Depends on how they are groomed in the programming arena. But definitely a RAD tool is what programmers would like, so that they can just concentrate on the logic and not to bother about other nitty gritties.


Gambas is the last tool you'd want to use. CIL is the standard. CLR is the MS implementation of the standard. There is a Linux implementation of it also, Mono.

RAD isn't the most important part I think. The GUI and inner workings will be separate and the time to fine tune the GUI will be worth it. Also, it won't be language dependant. Glade works with GTK and many languages (same with QT, wxWidgets), so the GUI toolkit is what matters.

tseliot
April 30th, 2008, 05:49 PM
I want to start creating some GUI projects that hopefully one day will be fairly large scale with contributions of several other programmers and be around for many years.
What will such programs do i.e. what is the purpose of such programs?

pmasiar
April 30th, 2008, 06:08 PM
> 1. Which language is best suited for a large scale GUI project?

The one your team knows deeply. I prefer Python.

> 2. Which language will probably be most used in the future for GUI programming?

GUI is not computationally intensive, so despite previous advice, C/C++/Java have **least** sense here. Any hig-level language is good. I suggest Python.

> 3. Which language will be best supported in the future?

Read www.paulgraham.com/hundred.html - The Hundred Year language.

> 4. Which language will be the best for cross-platform computing? (Keep future in mind.)

Java and Python

> 5. Which language will make contributing programmers happiest to use?

Python, not Java. :-)

> 6. Anything else I should know.

Python :-)

Seriously, for fun open-source project, Python is the best choice, with possibly custom libraries in C for speed. Or Stackless Python.

LaRoza
April 30th, 2008, 06:10 PM
Seriously, for fun open-source project, Python is the best choice, with possibly custom libraries in C for speed. Or Stackless Python.

Or Jython?

I don't know how that project is coming along though.

Quikee
April 30th, 2008, 08:30 PM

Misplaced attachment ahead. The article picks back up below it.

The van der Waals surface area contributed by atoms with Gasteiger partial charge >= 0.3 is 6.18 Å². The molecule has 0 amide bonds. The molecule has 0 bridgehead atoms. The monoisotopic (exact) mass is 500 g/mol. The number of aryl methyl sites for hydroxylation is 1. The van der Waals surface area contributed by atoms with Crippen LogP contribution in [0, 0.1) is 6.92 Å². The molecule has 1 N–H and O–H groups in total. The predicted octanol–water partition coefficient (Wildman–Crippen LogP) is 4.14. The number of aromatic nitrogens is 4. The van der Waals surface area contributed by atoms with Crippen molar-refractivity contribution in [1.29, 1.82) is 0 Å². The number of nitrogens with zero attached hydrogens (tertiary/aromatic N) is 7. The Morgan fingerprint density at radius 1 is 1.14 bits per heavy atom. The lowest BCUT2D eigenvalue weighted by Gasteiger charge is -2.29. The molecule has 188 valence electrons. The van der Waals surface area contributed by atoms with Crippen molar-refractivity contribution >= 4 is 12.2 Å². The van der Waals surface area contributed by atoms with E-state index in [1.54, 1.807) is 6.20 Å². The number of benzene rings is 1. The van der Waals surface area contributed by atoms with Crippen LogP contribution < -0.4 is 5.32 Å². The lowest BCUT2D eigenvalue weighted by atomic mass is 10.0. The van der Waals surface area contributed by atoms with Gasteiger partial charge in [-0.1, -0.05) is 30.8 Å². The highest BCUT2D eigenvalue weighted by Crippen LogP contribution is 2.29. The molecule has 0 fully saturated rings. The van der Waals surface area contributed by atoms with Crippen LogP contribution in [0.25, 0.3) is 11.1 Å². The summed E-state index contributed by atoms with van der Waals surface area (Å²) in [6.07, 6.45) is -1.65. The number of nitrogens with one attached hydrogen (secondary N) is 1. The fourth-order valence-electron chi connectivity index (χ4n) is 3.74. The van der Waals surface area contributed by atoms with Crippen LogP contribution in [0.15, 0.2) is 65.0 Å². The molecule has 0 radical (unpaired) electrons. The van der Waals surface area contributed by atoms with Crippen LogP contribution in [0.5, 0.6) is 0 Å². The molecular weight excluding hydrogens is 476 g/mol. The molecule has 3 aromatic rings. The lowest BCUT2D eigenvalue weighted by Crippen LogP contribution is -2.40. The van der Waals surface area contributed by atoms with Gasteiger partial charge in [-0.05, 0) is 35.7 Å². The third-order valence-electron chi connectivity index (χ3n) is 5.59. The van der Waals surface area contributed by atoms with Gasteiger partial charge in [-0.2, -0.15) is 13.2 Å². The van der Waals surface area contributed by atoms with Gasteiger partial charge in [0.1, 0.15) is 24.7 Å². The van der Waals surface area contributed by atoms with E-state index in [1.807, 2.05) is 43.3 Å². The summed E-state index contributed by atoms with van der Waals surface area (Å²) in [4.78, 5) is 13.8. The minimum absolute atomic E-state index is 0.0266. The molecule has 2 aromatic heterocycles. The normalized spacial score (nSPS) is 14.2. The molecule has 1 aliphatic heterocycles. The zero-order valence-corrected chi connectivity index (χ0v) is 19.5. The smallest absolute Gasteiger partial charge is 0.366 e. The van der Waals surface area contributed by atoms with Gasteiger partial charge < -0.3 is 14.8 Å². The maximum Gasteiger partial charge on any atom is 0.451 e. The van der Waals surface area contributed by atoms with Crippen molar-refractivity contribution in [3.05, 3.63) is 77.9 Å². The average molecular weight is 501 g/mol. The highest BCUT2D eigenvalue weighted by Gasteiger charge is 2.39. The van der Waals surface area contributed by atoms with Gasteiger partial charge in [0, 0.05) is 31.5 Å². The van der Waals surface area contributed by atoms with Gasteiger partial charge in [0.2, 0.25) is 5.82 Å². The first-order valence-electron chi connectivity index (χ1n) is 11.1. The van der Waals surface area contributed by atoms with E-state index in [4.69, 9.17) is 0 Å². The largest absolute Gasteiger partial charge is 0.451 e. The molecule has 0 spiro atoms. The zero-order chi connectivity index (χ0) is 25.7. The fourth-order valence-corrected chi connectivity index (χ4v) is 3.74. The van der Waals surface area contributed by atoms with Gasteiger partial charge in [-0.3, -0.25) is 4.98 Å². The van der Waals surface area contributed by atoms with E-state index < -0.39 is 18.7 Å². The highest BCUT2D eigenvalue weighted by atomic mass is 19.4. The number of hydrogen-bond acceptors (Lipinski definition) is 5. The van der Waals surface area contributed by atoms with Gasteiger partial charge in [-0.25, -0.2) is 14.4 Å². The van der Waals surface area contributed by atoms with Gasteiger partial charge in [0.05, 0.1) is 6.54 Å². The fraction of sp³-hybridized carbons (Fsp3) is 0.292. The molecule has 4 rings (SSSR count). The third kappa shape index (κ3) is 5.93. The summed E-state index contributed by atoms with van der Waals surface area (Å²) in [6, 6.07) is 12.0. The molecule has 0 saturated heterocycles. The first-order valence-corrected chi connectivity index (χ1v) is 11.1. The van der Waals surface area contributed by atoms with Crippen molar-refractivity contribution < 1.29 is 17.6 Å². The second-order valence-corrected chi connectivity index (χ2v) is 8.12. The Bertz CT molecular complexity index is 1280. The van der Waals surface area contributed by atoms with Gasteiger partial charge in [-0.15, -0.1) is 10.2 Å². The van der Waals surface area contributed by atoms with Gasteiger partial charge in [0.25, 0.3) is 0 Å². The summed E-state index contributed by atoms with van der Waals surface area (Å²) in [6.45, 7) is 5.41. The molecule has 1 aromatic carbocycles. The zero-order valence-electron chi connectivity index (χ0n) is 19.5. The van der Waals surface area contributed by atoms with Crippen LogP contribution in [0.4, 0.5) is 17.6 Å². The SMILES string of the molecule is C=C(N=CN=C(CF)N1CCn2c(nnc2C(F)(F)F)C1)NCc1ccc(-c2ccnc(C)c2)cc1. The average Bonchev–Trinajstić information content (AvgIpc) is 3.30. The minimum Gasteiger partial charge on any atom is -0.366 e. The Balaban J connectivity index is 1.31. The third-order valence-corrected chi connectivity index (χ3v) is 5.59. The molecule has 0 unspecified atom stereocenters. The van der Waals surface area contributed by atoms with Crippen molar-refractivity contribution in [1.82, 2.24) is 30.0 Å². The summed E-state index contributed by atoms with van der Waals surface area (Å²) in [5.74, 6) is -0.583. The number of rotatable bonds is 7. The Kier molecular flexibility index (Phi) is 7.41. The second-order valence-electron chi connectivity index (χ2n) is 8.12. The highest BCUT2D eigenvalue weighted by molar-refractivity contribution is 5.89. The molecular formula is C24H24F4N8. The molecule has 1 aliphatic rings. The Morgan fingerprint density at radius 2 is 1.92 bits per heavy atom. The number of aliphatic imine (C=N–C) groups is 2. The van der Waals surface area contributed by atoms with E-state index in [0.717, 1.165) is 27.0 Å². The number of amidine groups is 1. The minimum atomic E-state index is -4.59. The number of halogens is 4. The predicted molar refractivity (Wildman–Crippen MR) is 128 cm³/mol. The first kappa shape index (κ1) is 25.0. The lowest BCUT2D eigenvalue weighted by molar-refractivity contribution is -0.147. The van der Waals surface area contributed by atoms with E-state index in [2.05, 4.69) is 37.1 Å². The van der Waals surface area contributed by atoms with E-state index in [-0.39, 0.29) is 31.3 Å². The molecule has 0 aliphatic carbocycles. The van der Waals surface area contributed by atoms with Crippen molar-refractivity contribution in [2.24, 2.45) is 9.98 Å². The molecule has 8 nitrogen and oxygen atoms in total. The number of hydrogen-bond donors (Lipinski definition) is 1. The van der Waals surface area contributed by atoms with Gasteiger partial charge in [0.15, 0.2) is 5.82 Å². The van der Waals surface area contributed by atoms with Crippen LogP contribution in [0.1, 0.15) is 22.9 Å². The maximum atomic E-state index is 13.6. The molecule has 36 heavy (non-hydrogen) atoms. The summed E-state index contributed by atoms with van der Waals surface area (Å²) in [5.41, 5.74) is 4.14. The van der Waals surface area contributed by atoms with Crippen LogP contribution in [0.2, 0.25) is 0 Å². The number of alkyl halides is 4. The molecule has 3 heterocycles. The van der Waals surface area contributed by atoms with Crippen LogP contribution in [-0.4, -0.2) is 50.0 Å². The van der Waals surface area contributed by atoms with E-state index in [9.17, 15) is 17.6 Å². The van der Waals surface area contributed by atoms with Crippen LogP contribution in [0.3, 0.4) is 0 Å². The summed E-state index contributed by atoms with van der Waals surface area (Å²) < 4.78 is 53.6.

Or Jython?

I don't know how that project is coming along though.

Great... Jython is now funded by Sun so the main developer is working full time on it.

pmasiar
April 30th, 2008, 08:55 PM
Great... Jython is now funded by Sun so the main developer is working full time on it.

I appreciate Sun finally supporting Python/Jython, but:

1) it is 10 years after Jython was created - better then nothing, but kinda too late to help Java in any significant way
2) MSFT hired Jython author to create IronPython, and has team to integrate other dynamic languages into .NET,
3) MSFT works to make runtime better for dynamic languages (and leaving C# for libraries) - will ever Sun consider such cannibalizing of Java market?

I do like Sun supporting Python, but I am frustrated how much stronger Sun's position against MSFT might be if they were just little smarter. And I know that past performance does not guarantee future results, but it does kinda worry me... :-)

Mason Smith
April 30th, 2008, 09:34 PM
I strongly believe in incremental development. There is Q.T which looks the same in windows and KDE and mostly Gnome. And there is GTK "The Gimp Toolkit" which uses an object oriented C but has several bindings in other languages. If developers knew the answers to those questions asked in this thread they would be ahead of the game.

Quikee
May 1st, 2008, 12:30 AM
1) it is 10 years after Jython was created - better then nothing, but kinda too late to help Java in any significant way


Well how would Jython help Java anyway. It is not like Java didn't had other dynamic languages before Jython - Sun just didn't support it financially but as far as I know they did support JRuby instead.